I’m always amazed by how much yoga teachers talk during their yoga classes. Sometimes it feels like I’m attending a lecture on life, the universe, and everything. Not a class where the goal is to quiet down the mind (or the “mind-stuff” as it’s called in the Yoga Sutras).
As you sweat your way through several rounds of sun salutations or downward-facing dog, your yoga teacher may fill every quiet moment with a dizzying array of facts — from what she had for breakfast that morning to how much traffic was on the road while she was biking to the studio in her handmade leggings and recycled bicycle helmet cover.
This endless chit-chat happens not only during active yoga classes, but also in meditation classes, like one that I watched recently on YogaGlo.
During that 10-minute meditation, the yoga teacher talked the entire way through, pausing only to breathe and to lull me into a false sense of meditation. Every time I thought I had finally focused on the mantra he had given us, he would talk again.
Often it was just to remind me how to get into the meditative state that he had just startled me out of.
Shut Up and Let Yoga Happen
As a yoga teacher, I have always been conscious of how much I talk during class. But once I stopped playing music during my classes, I became even more aware of how easily my voice can break the silence — like popping a soap bubble floating through the air.
But it’s not just other yoga teachers that I want to scream at. Sometimes when I’m teaching, I have the urge to tell myself to shut up.
So I always try to keep my talking to a minimum. When funny stories about my morning commute or kale smoothie pop into my head, I take a breath and let them go. For me, teaching is a kind of meditation.
This allows me to keep my focus where it should be … on my students. It also gives my students a little more space to focus on their own yoga practice.
Of course, this is easier said than done.
Why Do Yoga Teachers Talk So Much?
Maybe yoga teachers talk so much during class because they are naturally social. But my guess is that many of us talk to fill the awkward silences that pop up in between our verbal cues.
There’s also a great deal of pressure in teaching a yoga class. Here you are, standing in front of a group of 10 (or 40) people who have all paid for you to give them a certain kind of “experience.” That’s a lot of pressure.
And no one else is allowed to talk.
All of this allows the thoughts bubbling up in the speech centers of your brain to spill out uncontrolled from your mouth.
New yoga teachers are especially prone to excessive talking. Talking is like an ice-breaker in the middle of yoga class. Of course, when I was a new teacher, I talked so much that I could have saved the Titanic from running into the iceberg.
Is All That Yoga Talk Necessary?
- tips for getting into and out of the pose safely
- reminders to breathe smoothly throughout the class
- motivation to help you stay in a challenging pose for just a little bit longer
But teachers should probably avoid too much witty banter during class. This includes telling personal smoothie stories or tales about yoga “back in the day.”
As for yoga philosophy, it can be tricky to decide how much to include during class. In general I think most yoga students (myself included) could stand to learn a little bit more about the foundations of yoga.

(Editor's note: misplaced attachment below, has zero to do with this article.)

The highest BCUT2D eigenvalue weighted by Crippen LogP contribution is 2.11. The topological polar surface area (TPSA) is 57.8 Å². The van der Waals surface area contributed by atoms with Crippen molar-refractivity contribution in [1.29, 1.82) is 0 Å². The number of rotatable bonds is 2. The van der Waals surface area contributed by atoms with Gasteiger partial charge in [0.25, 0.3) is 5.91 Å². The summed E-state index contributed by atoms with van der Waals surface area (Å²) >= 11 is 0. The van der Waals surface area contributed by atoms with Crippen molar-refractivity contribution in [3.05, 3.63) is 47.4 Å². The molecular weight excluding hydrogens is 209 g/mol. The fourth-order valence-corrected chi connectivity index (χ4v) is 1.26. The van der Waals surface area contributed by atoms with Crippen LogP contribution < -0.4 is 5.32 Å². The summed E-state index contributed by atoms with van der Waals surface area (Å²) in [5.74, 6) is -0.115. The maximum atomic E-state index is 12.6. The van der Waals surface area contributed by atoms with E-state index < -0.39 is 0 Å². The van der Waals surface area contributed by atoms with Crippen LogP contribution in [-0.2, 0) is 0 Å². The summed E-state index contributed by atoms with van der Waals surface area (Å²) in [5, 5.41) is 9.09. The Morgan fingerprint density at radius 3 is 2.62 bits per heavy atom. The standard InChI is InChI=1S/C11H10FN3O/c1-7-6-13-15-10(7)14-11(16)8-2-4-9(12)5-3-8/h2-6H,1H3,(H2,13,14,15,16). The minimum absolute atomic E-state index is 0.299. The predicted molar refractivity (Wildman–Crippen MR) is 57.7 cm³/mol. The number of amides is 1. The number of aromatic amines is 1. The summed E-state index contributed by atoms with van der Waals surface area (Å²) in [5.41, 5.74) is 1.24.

But is the middle of an asana practice the best place to share this information with yoga students?
Multitasking During Yoga Class
The problem with trying to teach philosophy and yoga poses at the same time is that students can’t focus on both. They will either be listening to what you are saying about Patañjali’s thoughts on commuting in New York City, or they will be paying attention to what they are doing in the yoga pose.
Not both at the same time.
No matter what we tell ourselves, most of us (around 98 percent!) are not very good at multitasking. When you think you are doing two things at the same time, you are really just flipping quickly between them.
And each time you add a new task to what you are doing, you pay less attention to the original activity.
So when a yoga teacher starts to talk about the exploits of Hanuman or Krishna while you are trying to focus on getting into crow pose, your brain automatically siphons off part of its awareness to pay attention to what the teacher is saying.
That leaves you less focused on crow pose, and more likely to fall on your face and give yourself a nosebleed.
Finding the Right Amount of Talking
I like to imagine that I have a finite number of words to use in a yoga class (and in life). If I talk too much, I will run out of words before the end (or before I die).
I try to say only what is absolutely necessary. I give verbal cues to help my students get into a pose. But if they don’t need any adjustments, I might hold back on the cues that I use in beginner classes to deepen the pose.
I also try to keep my pre-yoga class comments to a minimum. If someone wants to hear about the kale-quinoa salad I had for lunch, I’m sure they will ask me after class about my diet.
But it’s not just about muzzling the voices of yoga teachers. Sometimes silence can be a very effective teaching tool.
As for yoga philosophy, I use it sparingly.
If I have a focus for class — such as mindfulness or being kind to yourself — I will mention it at the beginning. This sets up the students to focus on this during the class … on their own, without continual reminders from me.
As for more in-depth discussions of philosophy, I think that this is best done by itself. Not while doing yoga poses.
Again, it’s a matter of focus. If I’m doing a yoga pose, I’m not focused entirely on the yoga philosophy. Plus, yoga philosophy should be a discussion between students and teacher, not just a teacher talking at a group of people who have paid their drop-in fee.
So yoga teachers, next time you go to teach a yoga class, remember this little bit of modern yoga philosophy: